Marine Diatoms Capture Top Honors at Nikon Small World 2008

With the appearance of gracefully swooping beams of light or a colorful array of feathers, a dazzling photo of Pleurosigma (marine diatoms) has won the 2008 Nikon Small World Photomicrography Competition. Michael Stringer of Westcliff-on-Sea, Essex, United Kingdom took home the top honor with this image, which was magnified 200 times and taken using darkfield and polarized light.

Nikon Small World recognizes Mr. Stringer’s image, along with the other 2008 winners, for showing both scientific and artistic qualities. Nearly 2,000 entries were received this year, the most ever for the competition, from scientists and artists across the world. The winning images were selected by a distinguished panel of judges.

“My objective was to display diatoms in today’s modern style, through the careful application of colors,” said Mr. Stringer, “I couldn’t be more pleased that the Small World judges recognized the artistic vision in this image. I dedicate this award to the diatom and especially to my dear friend, Klaus Kemp, who in my opinion creates the most exquisite slides of these tiny bits of silica.”

Founded in 1974 to recognize excellence in photography through the microscope, Nikon Small World is the leading forum for celebrating the beauty and complexity of objects seen through the light microscope. The 2008 winning photographers were recognized last night at the Astor Center in New York City. Nikon also unveiled the complete gallery of winning photomicrographs set to tour science and art museums across the nation beginning October 24th. Images are also available in the Small World calendar, which can be purchased at, and in an online gallery featured at the same location.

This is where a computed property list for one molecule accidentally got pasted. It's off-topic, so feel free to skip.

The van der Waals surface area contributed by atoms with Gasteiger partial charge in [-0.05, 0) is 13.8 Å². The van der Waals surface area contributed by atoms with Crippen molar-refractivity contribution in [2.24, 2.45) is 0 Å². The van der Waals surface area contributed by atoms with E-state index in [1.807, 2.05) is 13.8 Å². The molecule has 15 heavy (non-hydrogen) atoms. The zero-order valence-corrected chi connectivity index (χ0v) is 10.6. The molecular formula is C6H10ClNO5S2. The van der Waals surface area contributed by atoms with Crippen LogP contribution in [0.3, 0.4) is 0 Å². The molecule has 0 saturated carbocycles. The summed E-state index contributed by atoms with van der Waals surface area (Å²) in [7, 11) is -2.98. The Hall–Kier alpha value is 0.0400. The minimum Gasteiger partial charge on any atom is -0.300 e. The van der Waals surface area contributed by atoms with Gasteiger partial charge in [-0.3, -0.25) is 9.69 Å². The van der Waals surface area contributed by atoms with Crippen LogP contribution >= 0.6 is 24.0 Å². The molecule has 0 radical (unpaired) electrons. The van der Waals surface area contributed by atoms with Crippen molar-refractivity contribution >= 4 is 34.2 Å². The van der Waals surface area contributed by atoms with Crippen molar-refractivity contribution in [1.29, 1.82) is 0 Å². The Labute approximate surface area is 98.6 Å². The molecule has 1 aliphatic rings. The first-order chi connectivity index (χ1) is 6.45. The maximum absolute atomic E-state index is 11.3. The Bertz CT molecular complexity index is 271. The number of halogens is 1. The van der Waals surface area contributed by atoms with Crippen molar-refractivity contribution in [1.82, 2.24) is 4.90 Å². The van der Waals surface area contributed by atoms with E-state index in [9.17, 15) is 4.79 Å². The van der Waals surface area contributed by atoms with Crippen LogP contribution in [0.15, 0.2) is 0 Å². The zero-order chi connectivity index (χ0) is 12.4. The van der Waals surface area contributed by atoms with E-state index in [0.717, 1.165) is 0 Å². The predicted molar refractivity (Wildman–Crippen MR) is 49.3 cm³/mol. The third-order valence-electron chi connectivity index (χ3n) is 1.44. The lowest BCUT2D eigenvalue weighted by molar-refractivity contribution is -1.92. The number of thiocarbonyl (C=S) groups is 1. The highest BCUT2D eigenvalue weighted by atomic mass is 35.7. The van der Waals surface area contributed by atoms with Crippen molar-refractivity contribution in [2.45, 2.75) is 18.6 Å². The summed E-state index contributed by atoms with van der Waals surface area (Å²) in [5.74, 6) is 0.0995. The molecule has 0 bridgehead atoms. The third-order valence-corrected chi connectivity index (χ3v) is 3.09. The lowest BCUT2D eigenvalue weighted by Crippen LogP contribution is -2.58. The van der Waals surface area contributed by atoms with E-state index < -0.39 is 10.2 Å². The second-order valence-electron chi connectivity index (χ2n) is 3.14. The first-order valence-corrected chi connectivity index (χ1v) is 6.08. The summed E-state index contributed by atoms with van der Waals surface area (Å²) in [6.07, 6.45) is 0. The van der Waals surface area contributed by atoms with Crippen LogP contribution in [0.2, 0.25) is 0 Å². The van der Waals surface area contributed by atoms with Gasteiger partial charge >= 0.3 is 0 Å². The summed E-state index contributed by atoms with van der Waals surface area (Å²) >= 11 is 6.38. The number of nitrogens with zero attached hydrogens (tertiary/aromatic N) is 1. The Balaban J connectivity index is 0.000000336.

“The photo that Michael Stringer produced is remarkable, as were all the contributions to Small World 2008,” said Lee Shuett, executive vice president, Nikon Instruments. “To see the world’s tiniest objects captured in such a majestic way puts our very existence into perspective.”

The top three images include Mr. Stringer’s diatoms, Paul Marshalls’ picture of post-growth carbon nanotubes, and Albert Tousson’s image of Convallaria majalis (Lily of the Valley). Nikon has also awarded several “Honorable Mentions” and “Images of Distinction” this year to outstanding photomicrographs that demonstrate superior technical competency and artistic skill.

This year’s judges again represented top industry experts and included Ivan Oranksy, Managing Editor, online, Scientific American; Alice Park, Department Head, Science, Time Magazine; David L. Spector, Director of Research and Head of the Gene Regulation Program, Cold Spring Harbor Laboratory; Ron Strum, Senior Petrographer, CTLGroup; and Michael Davidson, Director of the Optical and Magneto-Optical Imaging Center at the National High Magnetic Field Laboratory at Florida State University.